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Callaloo 25.1 (2002) 8-44
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"Shoot Myself a Cop"
Mamie Smith's "Crazy Blues" as Social Text
One evening I heard a tale that rendered me sleepless for nights. It was of a Negro woman whose husband had been seized and killed by a mob. It was claimed that the woman vowed she would avenge her husband's death and she took a shotgun, wrapped it in a sheet, and went humbly to the whites, pleading that she be allowed to take her husband's body for burial. It seemed that she was granted permission to come to the side of her dead husband while the whites, silent and armed, looked on. The woman, so went the story, knelt and prayed, then proceeded to unwrap the sheet; and, before the white men realized what was happening, she had taken the gun from the sheet and had slain four of them, shooting at them from her knees.
--Richard Wright, Black Boy (1945)
I can't sleep at night, I can't eat a bite
'Cause the man I love, he don't treat me right
--Perry Bradford, "Crazy Blues" (1920), as sung by Mamie Smith
blues ain't culture
they sounds of
against the white man's
game he's run on us all
these blues / yrs.
blues is struggle
of our people
cuz we cudn't off the
white motha / fucka. . . .
--Sonia Sanchez, "liberation / poem" (1970) [End Page 8]
The story of how black New York songwriter Perry Bradford convinced Fred Hager, a white executive at Okeh Records, to let Mamie Smith record Bradford's composition "Crazy Blues" in 1920, thereby inaugurating a decade-long race-records boom, is an oft-told tale--a staple, in condensed form, of both blues histories and histories of the Harlem Renaissance. 1 (A complete transcription of the recorded lyrics can be found at the end of this article.) Smith, the first black woman to record a secular song for commercial consumption, was also the first black superstar to be created by the medium: according to the shipping director at Okeh, 75,000 copies of "Crazy Blues" were distributed to Harlem record shops alone within four weeks after the November release. 2 Word quickly spread, helped in part by an informal record-distribution network of black Pullman-car porters who bought them by the dozens, according to Bradford, at a dollar per copy and resold them in rural districts for two dollars, half a week's pay for a black laborer. Within seven months, hundreds of thousands of copies of "Crazy Blues" had been sold nationally, perhaps even a million, the great majority of them to a black public delighted at the chance to consume, in endlessly replayable form, a commodified narrative of one black woman's romantic abandonment. Breathless advertising in black periodicals clearly played a role in Smith's success, fanning interest in her public appearances and capitalizing on passions already engendered in her record-buying fans. "Hear this World Famous Phonograph Star Sing 'Crazy Blues' and all her latest hits," cried an ad in the Chicago Defender (26 February 1921) before her sold-out week of performances therein March 1921, "and then hear her popular Okeh records, the Greatest 'Blues' Records of the century" (4). Abetting the power of advertising was Smith's skill as a stage performer, noted by reviewers during the several extended tours she made in support of "Crazy Blues." "Crowds which tax the capacity of the Avenue Theater are greeting Mamie Smith and her company at every performance," wrote Tony Langston in the Defender:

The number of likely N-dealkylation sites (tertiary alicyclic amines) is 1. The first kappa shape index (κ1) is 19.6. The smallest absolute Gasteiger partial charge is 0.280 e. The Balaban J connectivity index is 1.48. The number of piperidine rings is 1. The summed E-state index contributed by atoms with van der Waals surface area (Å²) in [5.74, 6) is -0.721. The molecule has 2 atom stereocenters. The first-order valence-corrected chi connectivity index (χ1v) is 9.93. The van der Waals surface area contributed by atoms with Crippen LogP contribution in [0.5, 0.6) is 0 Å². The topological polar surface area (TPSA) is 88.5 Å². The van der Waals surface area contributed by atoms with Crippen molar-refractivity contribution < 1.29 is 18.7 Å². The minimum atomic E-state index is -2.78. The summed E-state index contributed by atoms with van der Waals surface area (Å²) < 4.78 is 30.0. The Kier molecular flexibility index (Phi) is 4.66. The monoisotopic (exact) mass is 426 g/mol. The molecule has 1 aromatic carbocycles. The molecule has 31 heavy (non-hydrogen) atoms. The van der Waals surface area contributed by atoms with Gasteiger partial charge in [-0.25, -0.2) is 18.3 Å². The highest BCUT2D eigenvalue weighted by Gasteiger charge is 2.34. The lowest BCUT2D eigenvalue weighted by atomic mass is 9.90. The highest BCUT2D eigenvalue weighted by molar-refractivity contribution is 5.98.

The famous 'Blues' singer is a distinct hit and she is living up to her reputation in the most satisfactory manner. What it takes to put a "Blues" number over Mamie sure has got. She is full of animation and has a voice which seem [sic] to have been built for the purpose. She has a personality and a smile that is infectious and she is aided by a jazz band that...